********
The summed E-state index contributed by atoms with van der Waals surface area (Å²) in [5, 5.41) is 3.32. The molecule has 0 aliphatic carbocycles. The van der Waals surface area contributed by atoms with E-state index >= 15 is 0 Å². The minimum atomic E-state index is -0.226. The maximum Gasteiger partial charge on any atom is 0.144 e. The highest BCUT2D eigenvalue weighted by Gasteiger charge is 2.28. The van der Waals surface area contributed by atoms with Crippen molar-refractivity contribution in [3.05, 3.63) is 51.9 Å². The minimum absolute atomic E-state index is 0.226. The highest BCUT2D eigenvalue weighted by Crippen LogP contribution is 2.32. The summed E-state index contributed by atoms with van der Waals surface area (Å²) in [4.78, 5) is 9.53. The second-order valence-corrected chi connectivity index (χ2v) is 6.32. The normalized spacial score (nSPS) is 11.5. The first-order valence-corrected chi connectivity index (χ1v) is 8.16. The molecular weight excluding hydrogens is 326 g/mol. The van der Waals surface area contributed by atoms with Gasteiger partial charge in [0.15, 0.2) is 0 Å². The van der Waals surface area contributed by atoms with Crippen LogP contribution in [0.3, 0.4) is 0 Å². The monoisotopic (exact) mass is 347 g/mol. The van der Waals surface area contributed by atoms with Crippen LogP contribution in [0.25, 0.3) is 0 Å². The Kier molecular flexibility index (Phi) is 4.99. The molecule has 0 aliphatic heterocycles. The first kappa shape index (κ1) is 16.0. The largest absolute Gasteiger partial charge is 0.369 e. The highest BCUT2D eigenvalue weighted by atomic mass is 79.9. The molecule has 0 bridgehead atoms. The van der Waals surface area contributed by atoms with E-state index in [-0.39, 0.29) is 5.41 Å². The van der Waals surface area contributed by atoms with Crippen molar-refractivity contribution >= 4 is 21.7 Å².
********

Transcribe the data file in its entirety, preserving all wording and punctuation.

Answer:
The summed E-state index contributed by atoms with van der Waals surface area (Å²) in [5, 5.41) is 3.32. The molecule has 0 aliphatic carbocycles. The van der Waals surface area contributed by atoms with E-state index >= 15 is 0 Å². The minimum atomic E-state index is -0.226. The maximum Gasteiger partial charge on any atom is 0.144 e. The highest BCUT2D eigenvalue weighted by Gasteiger charge is 2.28. The van der Waals surface area contributed by atoms with Crippen molar-refractivity contribution in [3.05, 3.63) is 51.9 Å². The minimum absolute atomic E-state index is 0.226. The highest BCUT2D eigenvalue weighted by Crippen LogP contribution is 2.32. The summed E-state index contributed by atoms with van der Waals surface area (Å²) in [4.78, 5) is 9.53. The second-order valence-corrected chi connectivity index (χ2v) is 6.32. The normalized spacial score (nSPS) is 11.5. The first-order valence-corrected chi connectivity index (χ1v) is 8.16. The molecular weight excluding hydrogens is 326 g/mol. The van der Waals surface area contributed by atoms with Gasteiger partial charge in [0.15, 0.2) is 0 Å². The van der Waals surface area contributed by atoms with Crippen LogP contribution in [0.3, 0.4) is 0 Å². The monoisotopic (exact) mass is 347 g/mol. The van der Waals surface area contributed by atoms with Crippen LogP contribution in [0.25, 0.3) is 0 Å². The Kier molecular flexibility index (Phi) is 4.99. The molecule has 0 aliphatic heterocycles. The first kappa shape index (κ1) is 16.0. The largest absolute Gasteiger partial charge is 0.369 e. The highest BCUT2D eigenvalue weighted by atomic mass is 79.9. The molecule has 0 bridgehead atoms. The van der Waals surface area contributed by atoms with E-state index in [-0.39, 0.29) is 5.41 Å². The van der Waals surface area contributed by atoms with Crippen molar-refractivity contribution >= 4 is 21.7 Å².